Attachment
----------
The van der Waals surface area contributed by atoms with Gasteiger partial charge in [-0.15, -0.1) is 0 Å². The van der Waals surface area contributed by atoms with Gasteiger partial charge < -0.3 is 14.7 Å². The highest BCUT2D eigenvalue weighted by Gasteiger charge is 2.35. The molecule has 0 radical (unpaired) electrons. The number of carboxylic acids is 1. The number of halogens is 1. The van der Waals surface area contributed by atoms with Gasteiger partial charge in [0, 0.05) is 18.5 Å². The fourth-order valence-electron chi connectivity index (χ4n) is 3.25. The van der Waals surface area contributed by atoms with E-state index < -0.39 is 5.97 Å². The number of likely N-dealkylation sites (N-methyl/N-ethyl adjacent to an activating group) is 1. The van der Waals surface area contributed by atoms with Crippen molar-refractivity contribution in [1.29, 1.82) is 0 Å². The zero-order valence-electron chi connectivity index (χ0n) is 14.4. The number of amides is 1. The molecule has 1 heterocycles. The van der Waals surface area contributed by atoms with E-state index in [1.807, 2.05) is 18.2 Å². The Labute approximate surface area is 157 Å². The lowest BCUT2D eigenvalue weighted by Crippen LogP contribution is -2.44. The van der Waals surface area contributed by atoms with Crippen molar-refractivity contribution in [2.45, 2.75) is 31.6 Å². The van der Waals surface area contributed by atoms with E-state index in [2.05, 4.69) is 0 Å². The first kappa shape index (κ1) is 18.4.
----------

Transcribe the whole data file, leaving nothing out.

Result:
The van der Waals surface area contributed by atoms with Gasteiger partial charge in [-0.15, -0.1) is 0 Å². The van der Waals surface area contributed by atoms with Gasteiger partial charge < -0.3 is 14.7 Å². The highest BCUT2D eigenvalue weighted by Gasteiger charge is 2.35. The molecule has 0 radical (unpaired) electrons. The number of carboxylic acids is 1. The number of halogens is 1. The van der Waals surface area contributed by atoms with Gasteiger partial charge in [0, 0.05) is 18.5 Å². The fourth-order valence-electron chi connectivity index (χ4n) is 3.25. The van der Waals surface area contributed by atoms with E-state index < -0.39 is 5.97 Å². The number of likely N-dealkylation sites (N-methyl/N-ethyl adjacent to an activating group) is 1. The van der Waals surface area contributed by atoms with Crippen molar-refractivity contribution in [1.29, 1.82) is 0 Å². The zero-order valence-electron chi connectivity index (χ0n) is 14.4. The number of amides is 1. The molecule has 1 heterocycles. The van der Waals surface area contributed by atoms with E-state index in [1.807, 2.05) is 18.2 Å². The Labute approximate surface area is 157 Å². The lowest BCUT2D eigenvalue weighted by Crippen LogP contribution is -2.44. The van der Waals surface area contributed by atoms with Crippen molar-refractivity contribution in [2.45, 2.75) is 31.6 Å². The van der Waals surface area contributed by atoms with E-state index in [2.05, 4.69) is 0 Å². The first kappa shape index (κ1) is 18.4.